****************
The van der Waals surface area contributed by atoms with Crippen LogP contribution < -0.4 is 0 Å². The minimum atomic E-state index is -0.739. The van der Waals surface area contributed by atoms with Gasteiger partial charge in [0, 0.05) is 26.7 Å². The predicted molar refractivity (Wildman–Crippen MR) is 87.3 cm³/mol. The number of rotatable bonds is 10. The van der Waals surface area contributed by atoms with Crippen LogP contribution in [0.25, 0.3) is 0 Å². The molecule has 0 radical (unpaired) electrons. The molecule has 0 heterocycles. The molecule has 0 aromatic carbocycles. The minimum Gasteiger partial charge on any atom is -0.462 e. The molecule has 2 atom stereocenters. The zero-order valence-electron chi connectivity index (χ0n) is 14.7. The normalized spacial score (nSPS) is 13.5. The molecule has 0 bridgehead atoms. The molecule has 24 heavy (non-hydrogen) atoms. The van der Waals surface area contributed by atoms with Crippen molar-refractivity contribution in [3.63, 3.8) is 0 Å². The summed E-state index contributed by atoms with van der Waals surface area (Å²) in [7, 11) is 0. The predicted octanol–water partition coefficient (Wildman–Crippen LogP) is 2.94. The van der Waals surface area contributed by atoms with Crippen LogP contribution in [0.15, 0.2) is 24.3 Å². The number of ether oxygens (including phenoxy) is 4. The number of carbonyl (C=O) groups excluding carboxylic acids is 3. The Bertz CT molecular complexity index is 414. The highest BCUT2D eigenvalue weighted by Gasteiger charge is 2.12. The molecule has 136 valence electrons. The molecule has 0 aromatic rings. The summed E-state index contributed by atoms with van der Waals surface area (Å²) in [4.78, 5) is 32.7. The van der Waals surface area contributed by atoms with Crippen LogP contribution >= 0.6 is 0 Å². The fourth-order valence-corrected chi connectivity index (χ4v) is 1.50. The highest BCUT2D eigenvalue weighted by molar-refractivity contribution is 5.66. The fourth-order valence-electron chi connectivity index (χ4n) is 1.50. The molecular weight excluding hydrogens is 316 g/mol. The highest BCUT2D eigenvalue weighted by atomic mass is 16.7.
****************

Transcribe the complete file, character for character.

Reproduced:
The van der Waals surface area contributed by atoms with Crippen LogP contribution < -0.4 is 0 Å². The minimum atomic E-state index is -0.739. The van der Waals surface area contributed by atoms with Gasteiger partial charge in [0, 0.05) is 26.7 Å². The predicted molar refractivity (Wildman–Crippen MR) is 87.3 cm³/mol. The number of rotatable bonds is 10. The van der Waals surface area contributed by atoms with Crippen LogP contribution in [0.25, 0.3) is 0 Å². The molecule has 0 radical (unpaired) electrons. The molecule has 0 heterocycles. The molecule has 0 aromatic carbocycles. The minimum Gasteiger partial charge on any atom is -0.462 e. The molecule has 2 atom stereocenters. The zero-order valence-electron chi connectivity index (χ0n) is 14.7. The normalized spacial score (nSPS) is 13.5. The molecule has 0 bridgehead atoms. The molecule has 24 heavy (non-hydrogen) atoms. The van der Waals surface area contributed by atoms with Crippen molar-refractivity contribution in [3.63, 3.8) is 0 Å². The summed E-state index contributed by atoms with van der Waals surface area (Å²) in [7, 11) is 0. The predicted octanol–water partition coefficient (Wildman–Crippen LogP) is 2.94. The van der Waals surface area contributed by atoms with Crippen LogP contribution in [0.15, 0.2) is 24.3 Å². The number of ether oxygens (including phenoxy) is 4. The number of carbonyl (C=O) groups excluding carboxylic acids is 3. The Bertz CT molecular complexity index is 414. The highest BCUT2D eigenvalue weighted by Gasteiger charge is 2.12. The molecule has 136 valence electrons. The molecule has 0 aromatic rings. The summed E-state index contributed by atoms with van der Waals surface area (Å²) in [4.78, 5) is 32.7. The van der Waals surface area contributed by atoms with Crippen LogP contribution >= 0.6 is 0 Å². The fourth-order valence-corrected chi connectivity index (χ4v) is 1.50. The highest BCUT2D eigenvalue weighted by molar-refractivity contribution is 5.66. The fourth-order valence-electron chi connectivity index (χ4n) is 1.50. The molecular weight excluding hydrogens is 316 g/mol. The highest BCUT2D eigenvalue weighted by atomic mass is 16.7.